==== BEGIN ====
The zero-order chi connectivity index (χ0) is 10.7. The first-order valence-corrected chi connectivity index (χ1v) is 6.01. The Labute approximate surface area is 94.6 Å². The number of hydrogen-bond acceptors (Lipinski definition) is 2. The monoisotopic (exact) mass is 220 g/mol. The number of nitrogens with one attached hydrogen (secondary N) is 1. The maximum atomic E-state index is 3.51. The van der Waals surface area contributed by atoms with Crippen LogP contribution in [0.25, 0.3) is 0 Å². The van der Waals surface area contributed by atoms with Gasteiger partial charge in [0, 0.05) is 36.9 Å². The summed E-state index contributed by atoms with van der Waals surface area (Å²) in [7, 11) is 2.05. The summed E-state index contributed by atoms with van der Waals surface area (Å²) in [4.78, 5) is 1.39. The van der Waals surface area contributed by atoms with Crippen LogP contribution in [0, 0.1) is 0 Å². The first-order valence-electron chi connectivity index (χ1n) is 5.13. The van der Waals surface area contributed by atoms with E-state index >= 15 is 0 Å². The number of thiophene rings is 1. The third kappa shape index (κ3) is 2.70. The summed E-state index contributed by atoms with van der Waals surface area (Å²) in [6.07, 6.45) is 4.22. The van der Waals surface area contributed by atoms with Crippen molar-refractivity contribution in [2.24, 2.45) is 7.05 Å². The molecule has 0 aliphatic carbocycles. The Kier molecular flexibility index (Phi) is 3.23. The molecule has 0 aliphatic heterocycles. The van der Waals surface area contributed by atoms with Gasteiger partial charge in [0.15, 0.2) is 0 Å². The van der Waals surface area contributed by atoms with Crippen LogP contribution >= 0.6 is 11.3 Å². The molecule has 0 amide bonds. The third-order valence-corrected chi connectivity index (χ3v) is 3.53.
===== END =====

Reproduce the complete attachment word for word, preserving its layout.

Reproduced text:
The zero-order chi connectivity index (χ0) is 10.7. The first-order valence-corrected chi connectivity index (χ1v) is 6.01. The Labute approximate surface area is 94.6 Å². The number of hydrogen-bond acceptors (Lipinski definition) is 2. The monoisotopic (exact) mass is 220 g/mol. The number of nitrogens with one attached hydrogen (secondary N) is 1. The maximum atomic E-state index is 3.51. The van der Waals surface area contributed by atoms with Crippen LogP contribution in [0.25, 0.3) is 0 Å². The van der Waals surface area contributed by atoms with Gasteiger partial charge in [0, 0.05) is 36.9 Å². The summed E-state index contributed by atoms with van der Waals surface area (Å²) in [7, 11) is 2.05. The summed E-state index contributed by atoms with van der Waals surface area (Å²) in [4.78, 5) is 1.39. The van der Waals surface area contributed by atoms with Crippen LogP contribution in [0, 0.1) is 0 Å². The first-order valence-electron chi connectivity index (χ1n) is 5.13. The van der Waals surface area contributed by atoms with E-state index >= 15 is 0 Å². The number of thiophene rings is 1. The third kappa shape index (κ3) is 2.70. The summed E-state index contributed by atoms with van der Waals surface area (Å²) in [6.07, 6.45) is 4.22. The van der Waals surface area contributed by atoms with Crippen molar-refractivity contribution in [2.24, 2.45) is 7.05 Å². The molecule has 0 aliphatic carbocycles. The Kier molecular flexibility index (Phi) is 3.23. The molecule has 0 aliphatic heterocycles. The van der Waals surface area contributed by atoms with Gasteiger partial charge in [0.15, 0.2) is 0 Å². The van der Waals surface area contributed by atoms with Crippen LogP contribution >= 0.6 is 11.3 Å². The molecule has 0 amide bonds. The third-order valence-corrected chi connectivity index (χ3v) is 3.53.